NJ Appeals Court: Notice Requirements of Torts Claims Act Don’t Apply to Government Contractors

In Gomes v. Monmouth County, the Appellate Division of the New Jersey Superior Court held that the 90-day notice requirement under the New Jersey Tort Claims Act does not apply to government contractors.

NJ Appeals Court: Notice Requirements of Torts Claims Act Don’t Apply to Government Contractors

The Facts of the Case

Plaintiff GinaMarie Gomes was briefly incarcerated at the Monmouth County Correctional Institution (the “MCCI” or the “County jail”), during which time she was allegedly denied access to her prescribed antibiotic medication. At the time, Correct Care Solutions, Inc. (“CCS”), a private company, provided medical services to inmates housed at the MCCI pursuant to a contract with Monmouth County.

According to the plaintiff, she had been prescribed Cipro by her physician prior to her admission at the MCCI to address a “severe infectious condition.” The Cipro was confiscated from plaintiff during the intake process, and she was never given any antibiotics during her 23-day incarceration, despite claims of feeling ill.

The plaintiff’s back pain and mobility issues became so acute that she was transferred to a local hospital. Doctors discovered that she was suffering from a “large epidural abscess with cord compression,” a diagnosis which the plaintiff alleged left her permanently paralyzed and incontinent. Gomes maintained that the condition could have been prevented had the medical staff at the jail provided her with the Cipro that she was originally prescribed and had brought with her to the facility.

Gomes served a Notice of Tort Claim upon the County, the MCCI, and the State Attorney General’s Office. She later filed suit, alleging various claims of negligence, intentional tort, and breach of contract. As grounds for dismissal, CCS argued that the plaintiff failed to serve a Notice of Tort Claim. The trial judge determined that CCS, as the provider of medical care to inmates at a county jail, is a “public entity” within the meaning of the state TCA and dismissed the claims.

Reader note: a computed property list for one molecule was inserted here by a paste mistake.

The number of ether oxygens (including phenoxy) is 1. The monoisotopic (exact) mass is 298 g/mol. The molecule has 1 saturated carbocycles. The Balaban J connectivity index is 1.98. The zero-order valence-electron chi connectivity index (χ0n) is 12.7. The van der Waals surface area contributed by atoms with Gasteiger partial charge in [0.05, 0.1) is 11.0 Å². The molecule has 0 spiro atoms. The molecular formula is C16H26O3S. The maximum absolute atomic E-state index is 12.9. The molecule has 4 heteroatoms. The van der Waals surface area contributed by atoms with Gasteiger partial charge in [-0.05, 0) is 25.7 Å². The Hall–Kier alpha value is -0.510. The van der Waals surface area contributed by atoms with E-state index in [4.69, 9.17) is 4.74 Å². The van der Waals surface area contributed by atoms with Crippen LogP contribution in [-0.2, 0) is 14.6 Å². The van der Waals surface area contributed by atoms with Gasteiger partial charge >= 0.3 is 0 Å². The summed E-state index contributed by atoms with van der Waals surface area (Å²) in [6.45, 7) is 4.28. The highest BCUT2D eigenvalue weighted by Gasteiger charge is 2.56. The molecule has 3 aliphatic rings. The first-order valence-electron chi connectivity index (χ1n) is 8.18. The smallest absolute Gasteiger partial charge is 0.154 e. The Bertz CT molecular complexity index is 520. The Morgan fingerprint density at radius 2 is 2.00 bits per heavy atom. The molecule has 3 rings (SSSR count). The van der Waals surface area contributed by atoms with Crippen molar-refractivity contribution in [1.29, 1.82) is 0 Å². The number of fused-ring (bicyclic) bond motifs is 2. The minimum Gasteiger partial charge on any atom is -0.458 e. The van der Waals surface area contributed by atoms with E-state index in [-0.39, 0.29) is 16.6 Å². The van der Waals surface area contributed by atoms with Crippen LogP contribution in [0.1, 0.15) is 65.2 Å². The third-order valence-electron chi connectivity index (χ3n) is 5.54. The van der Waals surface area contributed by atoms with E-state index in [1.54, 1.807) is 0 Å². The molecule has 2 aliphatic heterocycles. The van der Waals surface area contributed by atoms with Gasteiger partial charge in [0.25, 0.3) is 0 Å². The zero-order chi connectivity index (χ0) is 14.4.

The Tort Claims Act

When an injured party wishes to pursue a claim against a public entity or a public employee, the plaintiff must first file a Notice of Tort Claim with the public entity involved within 90 days of accrual of the claim. If the claimant fails to satisfy the notice requirement, the statute provides that he or she “shall be forever barred from recovering against a public entity or public employee[.]”

The TCA defines “public entity” as “the state, and any county, municipality, district, public authority, public agency, and any other political subdivision or public body in the state.” Meanwhile, a “public employee” is simply “an employee of a public entity[.]”

The Court’s Decision

The Appellate Division reversed the trial court’s dismissal of plaintiff’s claims against the contractor for failure to serve it with a notice. It held that the Tort Claims Act does not require service of notice upon a private government contractor.

“T]here is no such obligation, either in the language of the Tort Claims Act or one logically compelled by the policies underlying the statutory scheme,” Appellate Division Judge Jack Sabatino wrote.

In reaching its decision, the Court emphasized that a private enterprise like CCS did not fall under the TCA’s definition of public entity. “To require claimants such as plaintiff in this case to serve a pre-suit tort claims notice upon a defendant government contractor would clash with both the text of the TCA and the objectives of the statutes’ notice provision,” Sabatino further explained.

While the court acknowledged that “[u]nder the contractual agreement with CCS, the county has apparently delegated at least some…functions to CCS,” it further noted “that delegation does not however, automatically convert CCS into a ‘public entity’ for all purposes under the TCA.”

The Court also highlighted that the standard forms used in TCA notices do not require claimants to identify any private entities. “Plaintiff should not have been required to assume that she was supposed to provide any more notice of that incident than what she had already supplied to the county,” the Appeals Court reasoned. “The Legislature has not directed that duplicative notices be served upon private contractors or their insurers.”

For more information about the Appellate Division’s decision or the legal issues involved, we encourage you to contact a member of Scarinci Hollenbeck’s Government Law Group.

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